Thus, in many ways, conventional language reinforces the egoic viewpoint, rather than helping us transcend egoity. Most of us simply submit to use the language as given, without any thought about it. However, not surprisingly, some of our modernist poets and writers — the "advance guard" of the language of our culture, reaching out with their antennae[4] in playful, new directions — have challenged such conventions. Twentieth century poets and writers like E. E. Cummings and Gertrude Stein carved out new possibilities for capitalization and other aspects of linguistic syntax. But the experiments of such writers are largely an egoic reaction to the constraints represented by ordinary conventions, rather than an expression of Realization and ego-transcendence. For example, the following excerpt from one of E. E. Cumming's poems illustrates his sometimes almost anarchic reaction to "grammarians" (in this example, indiscriminately tossing out all capitalization and all punctuation other than line breaks and one apostrophe):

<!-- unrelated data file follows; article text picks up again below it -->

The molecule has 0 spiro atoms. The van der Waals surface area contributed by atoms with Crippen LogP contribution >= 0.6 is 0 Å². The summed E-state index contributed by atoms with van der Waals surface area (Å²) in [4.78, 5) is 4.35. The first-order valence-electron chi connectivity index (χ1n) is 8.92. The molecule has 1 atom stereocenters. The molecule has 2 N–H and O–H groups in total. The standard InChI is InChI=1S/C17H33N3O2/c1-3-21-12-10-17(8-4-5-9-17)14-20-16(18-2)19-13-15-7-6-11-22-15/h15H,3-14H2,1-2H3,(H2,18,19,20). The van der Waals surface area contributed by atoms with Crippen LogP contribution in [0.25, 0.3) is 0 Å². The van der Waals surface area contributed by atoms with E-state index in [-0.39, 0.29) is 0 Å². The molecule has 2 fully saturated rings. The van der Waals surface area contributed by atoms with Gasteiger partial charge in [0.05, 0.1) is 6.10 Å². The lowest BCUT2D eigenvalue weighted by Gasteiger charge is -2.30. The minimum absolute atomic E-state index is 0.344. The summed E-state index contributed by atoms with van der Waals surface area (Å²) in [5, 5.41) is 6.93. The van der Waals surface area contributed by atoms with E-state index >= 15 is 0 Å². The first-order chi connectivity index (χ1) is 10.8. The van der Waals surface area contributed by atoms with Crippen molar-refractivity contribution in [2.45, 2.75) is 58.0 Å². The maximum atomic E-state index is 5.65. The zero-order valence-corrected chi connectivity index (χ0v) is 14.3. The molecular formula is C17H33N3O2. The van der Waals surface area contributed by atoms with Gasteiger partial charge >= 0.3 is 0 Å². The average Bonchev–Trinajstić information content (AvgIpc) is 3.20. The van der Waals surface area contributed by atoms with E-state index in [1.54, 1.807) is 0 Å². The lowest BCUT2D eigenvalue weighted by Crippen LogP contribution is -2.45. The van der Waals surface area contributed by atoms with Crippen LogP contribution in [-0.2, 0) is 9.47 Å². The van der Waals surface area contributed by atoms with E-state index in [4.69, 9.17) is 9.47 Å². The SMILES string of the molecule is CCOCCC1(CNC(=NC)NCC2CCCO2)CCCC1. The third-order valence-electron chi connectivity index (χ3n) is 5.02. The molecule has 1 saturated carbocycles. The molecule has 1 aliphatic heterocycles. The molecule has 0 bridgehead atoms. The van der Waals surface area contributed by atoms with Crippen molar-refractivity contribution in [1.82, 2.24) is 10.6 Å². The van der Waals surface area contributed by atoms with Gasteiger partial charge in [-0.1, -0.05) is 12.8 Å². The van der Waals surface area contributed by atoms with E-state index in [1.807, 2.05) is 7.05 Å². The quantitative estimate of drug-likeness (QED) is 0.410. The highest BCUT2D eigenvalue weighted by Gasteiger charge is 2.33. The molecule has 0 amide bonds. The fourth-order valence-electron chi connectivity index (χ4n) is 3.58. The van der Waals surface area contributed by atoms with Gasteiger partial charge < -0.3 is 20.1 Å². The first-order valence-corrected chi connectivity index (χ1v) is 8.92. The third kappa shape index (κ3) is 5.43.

since feeling is first
who pays attention
to the syntax of things
will never wholly kiss you

for life's not a paragraph
and death I think is no parenthesis

In contrast, the linguistic experiments of a Spiritual Realizer are based on using and reshaping language to more directly and accurately communicate the greater-than-material Reality. Over the many decades in which Adi Da developed Adidam's Source-Texts — the books that summarize His Teaching — He evolved unique uses of language, intended to communicate the Transcendental Reality (much as He would later develop unique forms of Image-Art to communicate the Transcendental Reality), rather than the ego's separative misinterpretation of Reality. In this article, we mention a couple of the devices He used in His "Transcendental Orthography".[3]

2. Adi Da's Unique, Revelatory Use of Capitalization